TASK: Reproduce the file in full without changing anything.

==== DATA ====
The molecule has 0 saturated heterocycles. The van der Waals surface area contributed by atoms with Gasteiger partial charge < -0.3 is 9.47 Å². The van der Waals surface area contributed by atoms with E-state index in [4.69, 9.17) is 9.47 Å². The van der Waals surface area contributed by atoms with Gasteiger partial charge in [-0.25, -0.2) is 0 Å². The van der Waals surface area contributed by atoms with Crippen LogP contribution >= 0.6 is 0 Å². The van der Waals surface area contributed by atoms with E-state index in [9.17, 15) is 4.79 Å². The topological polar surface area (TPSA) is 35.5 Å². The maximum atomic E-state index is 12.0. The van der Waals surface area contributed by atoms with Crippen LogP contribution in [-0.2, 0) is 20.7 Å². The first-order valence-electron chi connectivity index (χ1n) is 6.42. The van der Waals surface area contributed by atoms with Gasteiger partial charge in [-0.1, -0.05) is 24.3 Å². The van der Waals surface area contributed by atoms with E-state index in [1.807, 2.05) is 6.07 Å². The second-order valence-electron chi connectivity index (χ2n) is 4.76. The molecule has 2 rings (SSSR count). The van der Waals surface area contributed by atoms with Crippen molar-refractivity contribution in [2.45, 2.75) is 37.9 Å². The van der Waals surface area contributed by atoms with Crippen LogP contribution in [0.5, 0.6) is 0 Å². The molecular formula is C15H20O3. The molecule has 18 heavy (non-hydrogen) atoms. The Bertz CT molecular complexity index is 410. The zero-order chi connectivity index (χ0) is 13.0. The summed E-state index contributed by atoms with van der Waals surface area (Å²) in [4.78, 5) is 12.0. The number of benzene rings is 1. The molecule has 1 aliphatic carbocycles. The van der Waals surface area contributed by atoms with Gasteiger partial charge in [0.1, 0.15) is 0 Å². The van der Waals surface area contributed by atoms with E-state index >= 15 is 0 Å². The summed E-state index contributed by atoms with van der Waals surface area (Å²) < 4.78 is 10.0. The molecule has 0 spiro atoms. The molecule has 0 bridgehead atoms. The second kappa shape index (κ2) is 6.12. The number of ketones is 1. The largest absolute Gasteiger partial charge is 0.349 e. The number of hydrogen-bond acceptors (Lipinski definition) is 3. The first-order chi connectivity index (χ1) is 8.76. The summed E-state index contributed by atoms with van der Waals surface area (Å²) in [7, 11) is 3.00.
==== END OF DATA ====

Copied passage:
The molecule has 0 saturated heterocycles. The van der Waals surface area contributed by atoms with Gasteiger partial charge < -0.3 is 9.47 Å². The van der Waals surface area contributed by atoms with E-state index in [4.69, 9.17) is 9.47 Å². The van der Waals surface area contributed by atoms with Gasteiger partial charge in [-0.25, -0.2) is 0 Å². The van der Waals surface area contributed by atoms with Crippen LogP contribution >= 0.6 is 0 Å². The van der Waals surface area contributed by atoms with E-state index in [9.17, 15) is 4.79 Å². The topological polar surface area (TPSA) is 35.5 Å². The maximum atomic E-state index is 12.0. The van der Waals surface area contributed by atoms with Crippen LogP contribution in [-0.2, 0) is 20.7 Å². The first-order valence-electron chi connectivity index (χ1n) is 6.42. The van der Waals surface area contributed by atoms with Gasteiger partial charge in [-0.1, -0.05) is 24.3 Å². The van der Waals surface area contributed by atoms with E-state index in [1.807, 2.05) is 6.07 Å². The second-order valence-electron chi connectivity index (χ2n) is 4.76. The molecule has 2 rings (SSSR count). The van der Waals surface area contributed by atoms with Crippen molar-refractivity contribution in [2.45, 2.75) is 37.9 Å². The van der Waals surface area contributed by atoms with Crippen LogP contribution in [0.5, 0.6) is 0 Å². The molecular formula is C15H20O3. The molecule has 18 heavy (non-hydrogen) atoms. The Bertz CT molecular complexity index is 410. The zero-order chi connectivity index (χ0) is 13.0. The summed E-state index contributed by atoms with van der Waals surface area (Å²) in [4.78, 5) is 12.0. The number of benzene rings is 1. The molecule has 1 aliphatic carbocycles. The van der Waals surface area contributed by atoms with Gasteiger partial charge in [0.1, 0.15) is 0 Å². The van der Waals surface area contributed by atoms with E-state index >= 15 is 0 Å². The summed E-state index contributed by atoms with van der Waals surface area (Å²) < 4.78 is 10.0. The molecule has 0 spiro atoms. The molecule has 0 bridgehead atoms. The second kappa shape index (κ2) is 6.12. The number of ketones is 1. The largest absolute Gasteiger partial charge is 0.349 e. The number of hydrogen-bond acceptors (Lipinski definition) is 3. The first-order chi connectivity index (χ1) is 8.76. The summed E-state index contributed by atoms with van der Waals surface area (Å²) in [7, 11) is 3.00.